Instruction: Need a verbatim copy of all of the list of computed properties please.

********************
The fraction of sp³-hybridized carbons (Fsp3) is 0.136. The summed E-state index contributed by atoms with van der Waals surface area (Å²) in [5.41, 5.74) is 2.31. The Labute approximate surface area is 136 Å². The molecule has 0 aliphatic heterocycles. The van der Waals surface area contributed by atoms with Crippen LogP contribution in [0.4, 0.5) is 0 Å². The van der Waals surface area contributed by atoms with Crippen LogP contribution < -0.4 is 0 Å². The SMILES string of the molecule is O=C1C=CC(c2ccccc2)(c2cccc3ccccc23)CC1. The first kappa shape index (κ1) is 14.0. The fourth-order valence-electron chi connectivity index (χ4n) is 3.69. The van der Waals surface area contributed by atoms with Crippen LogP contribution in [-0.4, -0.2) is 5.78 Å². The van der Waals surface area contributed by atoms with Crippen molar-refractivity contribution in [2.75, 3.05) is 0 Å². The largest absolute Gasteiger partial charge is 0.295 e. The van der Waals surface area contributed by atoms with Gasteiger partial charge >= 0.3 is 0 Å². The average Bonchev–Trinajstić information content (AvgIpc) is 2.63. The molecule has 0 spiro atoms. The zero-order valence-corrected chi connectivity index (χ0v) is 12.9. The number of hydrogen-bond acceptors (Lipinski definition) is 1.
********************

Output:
The fraction of sp³-hybridized carbons (Fsp3) is 0.136. The summed E-state index contributed by atoms with van der Waals surface area (Å²) in [5.41, 5.74) is 2.31. The Labute approximate surface area is 136 Å². The molecule has 0 aliphatic heterocycles. The van der Waals surface area contributed by atoms with Crippen LogP contribution in [0.4, 0.5) is 0 Å². The van der Waals surface area contributed by atoms with Crippen LogP contribution < -0.4 is 0 Å². The SMILES string of the molecule is O=C1C=CC(c2ccccc2)(c2cccc3ccccc23)CC1. The first kappa shape index (κ1) is 14.0. The fourth-order valence-electron chi connectivity index (χ4n) is 3.69. The van der Waals surface area contributed by atoms with Crippen LogP contribution in [-0.4, -0.2) is 5.78 Å². The van der Waals surface area contributed by atoms with Crippen molar-refractivity contribution in [2.75, 3.05) is 0 Å². The largest absolute Gasteiger partial charge is 0.295 e. The van der Waals surface area contributed by atoms with Gasteiger partial charge >= 0.3 is 0 Å². The average Bonchev–Trinajstić information content (AvgIpc) is 2.63. The molecule has 0 spiro atoms. The zero-order valence-corrected chi connectivity index (χ0v) is 12.9. The number of hydrogen-bond acceptors (Lipinski definition) is 1.